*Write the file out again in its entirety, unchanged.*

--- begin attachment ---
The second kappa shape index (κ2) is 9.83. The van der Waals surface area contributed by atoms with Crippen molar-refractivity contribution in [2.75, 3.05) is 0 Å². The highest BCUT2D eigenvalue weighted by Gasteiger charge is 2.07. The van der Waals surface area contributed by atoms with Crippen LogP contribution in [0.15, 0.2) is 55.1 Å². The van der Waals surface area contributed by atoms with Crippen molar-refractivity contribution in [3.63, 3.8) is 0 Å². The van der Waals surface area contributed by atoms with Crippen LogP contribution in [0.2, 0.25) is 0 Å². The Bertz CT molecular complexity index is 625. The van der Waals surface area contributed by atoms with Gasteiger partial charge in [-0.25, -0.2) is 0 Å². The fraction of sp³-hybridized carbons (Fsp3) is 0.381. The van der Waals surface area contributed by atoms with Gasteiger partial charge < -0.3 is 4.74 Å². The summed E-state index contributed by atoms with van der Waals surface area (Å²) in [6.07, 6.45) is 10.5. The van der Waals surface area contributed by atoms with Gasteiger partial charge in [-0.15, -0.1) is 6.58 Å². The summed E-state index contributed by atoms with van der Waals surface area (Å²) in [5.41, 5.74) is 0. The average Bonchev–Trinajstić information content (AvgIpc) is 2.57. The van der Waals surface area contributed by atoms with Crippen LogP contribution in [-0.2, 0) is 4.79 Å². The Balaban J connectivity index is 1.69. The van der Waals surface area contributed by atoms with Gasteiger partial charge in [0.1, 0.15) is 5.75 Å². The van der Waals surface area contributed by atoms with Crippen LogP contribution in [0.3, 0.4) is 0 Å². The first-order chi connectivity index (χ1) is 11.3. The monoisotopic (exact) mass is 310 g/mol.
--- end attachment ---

The second kappa shape index (κ2) is 9.83. The van der Waals surface area contributed by atoms with Crippen molar-refractivity contribution in [2.75, 3.05) is 0 Å². The highest BCUT2D eigenvalue weighted by Gasteiger charge is 2.07. The van der Waals surface area contributed by atoms with Crippen LogP contribution in [0.15, 0.2) is 55.1 Å². The van der Waals surface area contributed by atoms with Crippen molar-refractivity contribution in [3.63, 3.8) is 0 Å². The van der Waals surface area contributed by atoms with Crippen LogP contribution in [0.2, 0.25) is 0 Å². The Bertz CT molecular complexity index is 625. The van der Waals surface area contributed by atoms with Gasteiger partial charge in [-0.25, -0.2) is 0 Å². The fraction of sp³-hybridized carbons (Fsp3) is 0.381. The van der Waals surface area contributed by atoms with Gasteiger partial charge < -0.3 is 4.74 Å². The summed E-state index contributed by atoms with van der Waals surface area (Å²) in [6.07, 6.45) is 10.5. The van der Waals surface area contributed by atoms with Gasteiger partial charge in [-0.15, -0.1) is 6.58 Å². The summed E-state index contributed by atoms with van der Waals surface area (Å²) in [5.41, 5.74) is 0. The average Bonchev–Trinajstić information content (AvgIpc) is 2.57. The van der Waals surface area contributed by atoms with Crippen LogP contribution in [-0.2, 0) is 4.79 Å². The Balaban J connectivity index is 1.69. The van der Waals surface area contributed by atoms with Gasteiger partial charge in [0.1, 0.15) is 5.75 Å². The van der Waals surface area contributed by atoms with Crippen LogP contribution in [0.3, 0.4) is 0 Å². The first-order chi connectivity index (χ1) is 11.3. The monoisotopic (exact) mass is 310 g/mol.